Messy Mt. Pleasant yard the subject of pow-wow this morning

Glenn Smith Debbie Hodgkinson, left, and her sister, Linda Ruggles, confront Mount Pleasant Code Enforcement Officer Jim Palmer outside their home.

MOUNT PLEASANT - The town’s attempt at building a cooperative relationship with Linda Ruggles did not go as planned this morning. She and her sister told a code enforcement officer in no uncertain terms that they will not be bullied into cleaning up their yard.

Officer Jim Palmer arrived with salutations and compliments on the work Ruggles had done to fix the leaky roof of her Longview Road home, the subject of past complaints. Ruggles wasn’t buying it. With a video camera pointed toward Palmer’s face, she demanded to know just what was wrong with her property and why the town was harassing her.

“Ma’am, I’m not harassing anybody,” he said. “I’m here to try to help you.”

Palmer notified Ruggles last week that she had to clean debris from her yard and remove a van he thought was abandoned. It’s not. He gave her a June 4 deadline, but the town has since softened its stance, with officials saying they would prefer to work with Ruggles to resolve the problems.

But Ruggles and her sister, Debbie Hodgkinson, said they don’t see where a problem exists. The plants and lawn furniture that their neighbors consider any eyesore, they see as a lush and beautiful garden.

Ruggles told Palmer she is stuck in the middle of a “bully sandwich,” with nosy neighbors on either side who give her a hard time. She said she plans to get an attorney and fight any attempts to give her property a makeover.

“I’m being picked on,” she said. “I have spent the last three years rolling over on this. And I am not going to roll over any more.”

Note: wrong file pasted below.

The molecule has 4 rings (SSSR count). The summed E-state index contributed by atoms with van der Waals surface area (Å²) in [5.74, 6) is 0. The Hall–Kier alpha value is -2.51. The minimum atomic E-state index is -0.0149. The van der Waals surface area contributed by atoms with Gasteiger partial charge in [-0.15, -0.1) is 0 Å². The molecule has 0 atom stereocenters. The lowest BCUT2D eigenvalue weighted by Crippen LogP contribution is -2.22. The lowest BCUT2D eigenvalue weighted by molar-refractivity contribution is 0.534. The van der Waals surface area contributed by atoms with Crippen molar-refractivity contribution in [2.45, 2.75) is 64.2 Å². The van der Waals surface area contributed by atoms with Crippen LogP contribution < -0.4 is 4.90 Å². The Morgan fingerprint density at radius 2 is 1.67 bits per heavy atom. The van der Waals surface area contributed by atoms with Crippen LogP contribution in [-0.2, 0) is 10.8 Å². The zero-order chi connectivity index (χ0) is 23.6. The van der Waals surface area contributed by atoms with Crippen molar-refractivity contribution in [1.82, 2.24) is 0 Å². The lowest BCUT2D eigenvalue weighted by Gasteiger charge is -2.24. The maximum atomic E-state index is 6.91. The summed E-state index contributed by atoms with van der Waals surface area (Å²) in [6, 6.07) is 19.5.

The two sisters hammered Palmer with questions and comments as he tried to explain why an old mattress-turned-dog bed didn’t belong in the front yard and why they couldn’t store items on a trailer in the driveway for more than 48 hours,

After about 15 minutes, Palmer finally threw his hands up and walked to his truck. “Ma’am, I came here today in hopes of being helpful,” he said. “But Ma’am, we’re done.”

Ruggles, a 53-year-old photographer, spent six days in jail in January after failing to abide by the town’s orders to clean up the yard. She has since begun regular mowings and had the roof of her home replaced earlier this month, installing the shingles that sat atop her house for the past three years.

Her neighbors aren’t satisfied. They say the debris pile in front of her home has only grown in recent months and she has ramped up her scatterings since receiving a violation notice from the town last week.

Neighbor Jeff Teneyck watched today’s meeting from his property, and told Palmer he was welcome on his land any time. “She should get a place out in the woods off 41 somewhere for all her (stuff),” he said. “This is not the place for it. She is just ridiculous.”

Ruggles said it is her neighbors who are ridiculous. She said finds Teneyck’s square-cut hedges unappealing but doesn’t try to tell him what to do. “Why do I have to conform to his sterility?”

Christiane Farrell, the town’s director of planning and engineering, was disappointed the meeting didn’t go well, But she said the town will push ahead with plans to form a task force to help Ruggles and other owners of property problems address their code problems in a cooperative fashion.

“These issues are tough, and they can be sensitive,” she said. “I really think the answer here is to take a more comprehensive approach.”

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